View from the Vineyard: A Practical Guide to Sustainable Winegrape Growing by Cliff Ohmart

By Matthew Hoffman - Posted on 14 October 2011

Cliff Ohmart has recently published a book tiled "A View from the Vineyard: A Practical Guide to Sustainable Winegrape Growing". Cliff was trained as an entomologist, has worked for over 30 years in the field of Integrated Pest Management, and during the last 20 years has been a key player in establishing IPM and sustainability-oriented outreach and education programs in California's viticulture industry. Cliff has been a trusted colleague of the CEPB and serves as an adviser to our National Science Foundation funded sustainable viticulture study. For more information about Cliff's new book visit the below links. Congratulations, Cliff!

Wine Appreciation Guild
http://www.sureharvest.com/amass/documents/document/130/AI_View%20from%2...

Amazon
http://www.amazon.com/View-Vineyard-Practical-Sustainable-Winegrape/dp/1...

Learning Pathways in Viticulture Management

By Matthew Hoffman - Posted on 11 October 2011

The CEPB's sustainable viticulture research team has recently put out a new research brief: "Learning Pathways in Viticulture Management." Read the full version by accessing the document below.

Managing a winegrape vineyard, like any agricultural enterprise, is a knowledge intensive activity. Winegrape growers learn about vineyard management by accessing a wide variety of information resources. The available information can directly influence vineyard management practices, which ultimately impacts environmental, economic, and social outcomes.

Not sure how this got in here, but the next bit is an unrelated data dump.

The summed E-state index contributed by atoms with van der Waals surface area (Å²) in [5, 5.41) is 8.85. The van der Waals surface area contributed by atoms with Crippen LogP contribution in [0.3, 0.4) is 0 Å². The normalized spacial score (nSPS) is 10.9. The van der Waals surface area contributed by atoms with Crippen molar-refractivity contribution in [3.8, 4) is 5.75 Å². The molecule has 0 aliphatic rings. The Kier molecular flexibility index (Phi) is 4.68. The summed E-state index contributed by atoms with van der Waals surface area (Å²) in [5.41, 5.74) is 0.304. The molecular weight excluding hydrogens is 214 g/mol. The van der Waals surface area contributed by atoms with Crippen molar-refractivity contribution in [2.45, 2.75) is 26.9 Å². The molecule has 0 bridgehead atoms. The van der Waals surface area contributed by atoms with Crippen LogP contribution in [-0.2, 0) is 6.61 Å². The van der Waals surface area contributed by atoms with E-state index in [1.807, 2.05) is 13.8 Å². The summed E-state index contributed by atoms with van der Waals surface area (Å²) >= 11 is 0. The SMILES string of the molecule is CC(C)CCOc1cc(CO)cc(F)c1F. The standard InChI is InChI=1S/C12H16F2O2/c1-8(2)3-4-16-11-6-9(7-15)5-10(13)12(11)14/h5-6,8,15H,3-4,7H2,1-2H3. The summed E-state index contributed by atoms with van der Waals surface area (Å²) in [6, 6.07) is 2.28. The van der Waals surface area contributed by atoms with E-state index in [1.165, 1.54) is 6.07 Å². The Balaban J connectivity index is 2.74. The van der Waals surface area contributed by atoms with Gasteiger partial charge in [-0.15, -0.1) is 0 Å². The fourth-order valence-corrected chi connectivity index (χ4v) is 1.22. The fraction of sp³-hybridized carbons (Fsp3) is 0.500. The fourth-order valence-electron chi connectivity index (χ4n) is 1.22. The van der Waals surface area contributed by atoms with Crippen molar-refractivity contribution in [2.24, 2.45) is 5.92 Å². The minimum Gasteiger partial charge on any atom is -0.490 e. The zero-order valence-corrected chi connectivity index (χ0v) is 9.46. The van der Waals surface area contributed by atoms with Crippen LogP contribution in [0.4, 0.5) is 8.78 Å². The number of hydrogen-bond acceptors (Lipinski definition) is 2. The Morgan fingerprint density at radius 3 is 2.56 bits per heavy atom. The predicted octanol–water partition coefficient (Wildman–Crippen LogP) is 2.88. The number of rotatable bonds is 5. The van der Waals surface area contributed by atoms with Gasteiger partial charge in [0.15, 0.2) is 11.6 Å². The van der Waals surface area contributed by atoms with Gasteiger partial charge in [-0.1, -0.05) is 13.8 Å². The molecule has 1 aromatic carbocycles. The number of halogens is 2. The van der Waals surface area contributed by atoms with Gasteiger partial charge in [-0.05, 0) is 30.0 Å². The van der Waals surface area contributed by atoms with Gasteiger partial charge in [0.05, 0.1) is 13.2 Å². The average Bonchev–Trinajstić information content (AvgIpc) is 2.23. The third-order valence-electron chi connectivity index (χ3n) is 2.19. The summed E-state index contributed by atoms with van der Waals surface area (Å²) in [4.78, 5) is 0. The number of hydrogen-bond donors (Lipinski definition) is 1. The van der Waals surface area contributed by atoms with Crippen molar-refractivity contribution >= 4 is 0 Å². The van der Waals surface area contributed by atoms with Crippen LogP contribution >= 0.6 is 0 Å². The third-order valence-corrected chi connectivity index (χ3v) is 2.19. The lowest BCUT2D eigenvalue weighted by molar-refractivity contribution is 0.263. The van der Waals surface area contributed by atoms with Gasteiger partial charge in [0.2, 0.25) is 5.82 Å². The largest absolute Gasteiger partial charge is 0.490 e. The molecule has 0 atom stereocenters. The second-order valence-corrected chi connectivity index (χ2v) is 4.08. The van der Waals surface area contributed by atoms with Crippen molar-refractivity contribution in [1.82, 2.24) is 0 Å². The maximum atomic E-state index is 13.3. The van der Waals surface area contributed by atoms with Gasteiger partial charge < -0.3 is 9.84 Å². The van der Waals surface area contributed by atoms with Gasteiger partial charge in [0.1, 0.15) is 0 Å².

Reluctant Collectivism?

By Neil McRoberts - Posted on 14 July 2011

This is a cross-posting from the Cubelab blog at UC Davis (http://sites.google.com/site/cubelabsite/home/cube-lab-blog)

A couple of years ago purely by chance I picked up a second hand copy of "Social Limits to Growth" by the late Sir Fred Hirsch in a charity shop (= goodwill store). Hirsch wrote the book in the early 1970's (it was published in 1976 and Hirsch died two years later at the tragically young age of 46) and, as far as I can tell, it hasn't been widely cited by subsequent economists. Hirsch attempted to analyze a set of three connected problems which, as he saw it, laid bare the mostly unspoken (but widely felt) notion that economic growth did not deliver the happiness it promised (see footnote). The last of the three problems was what Hirsch called the reluctant collectivism; the almost grudging acceptance that individual actions cannot always achieve what is best for all individuals together.

What does this have to do with plant disease epidemiology?

Commentary: The Founding Fathers in Defense of Social Science

By Mark Lubell - Posted on 07 July 2011

Certain members of Congress continue their attacks on social sciences within federal agencies, including attempts to remove funding from the social and behavioral sciences division of the National Science Foundation. Their main argument is that social sciences are not as useful to society as the "hard sciences". I won't belabor the fact here that many of the social sciences are just as technically sophisticated as natural sciences and engineering, but are dealing with much more unpredictable forces. Instead, I would point out the we need to look no further than the founding fathers of the United States and the drafters of the Constitution to find social science usefully at work.

Dispatch from the 17th International Symposium on Society and Resource Management (ISSRM)

By Kelly Garbach - Posted on 09 June 2011

The theme for this week’s meeting in Madison, WI was Integrating Conservation and Sustainable Living. The conference was a great venue for presenting interdisciplinary work, and there was a strong contingent of advanced level grad students and post-docs that presented outstanding papers, in addition to those presented by faculty. Our paper [Garbach & Lubell] entitled “ Linking Diffusion of Innovation and Conservation of Ecosystem Services” was well-received in the panel on Ecosystem Services (ES) in Rangeland and Agricultural Systems; you can see further details in the abstract online: http://www.issrm2011madison.iasnr.org/abstractdisp_popup.php?useprikey=Y...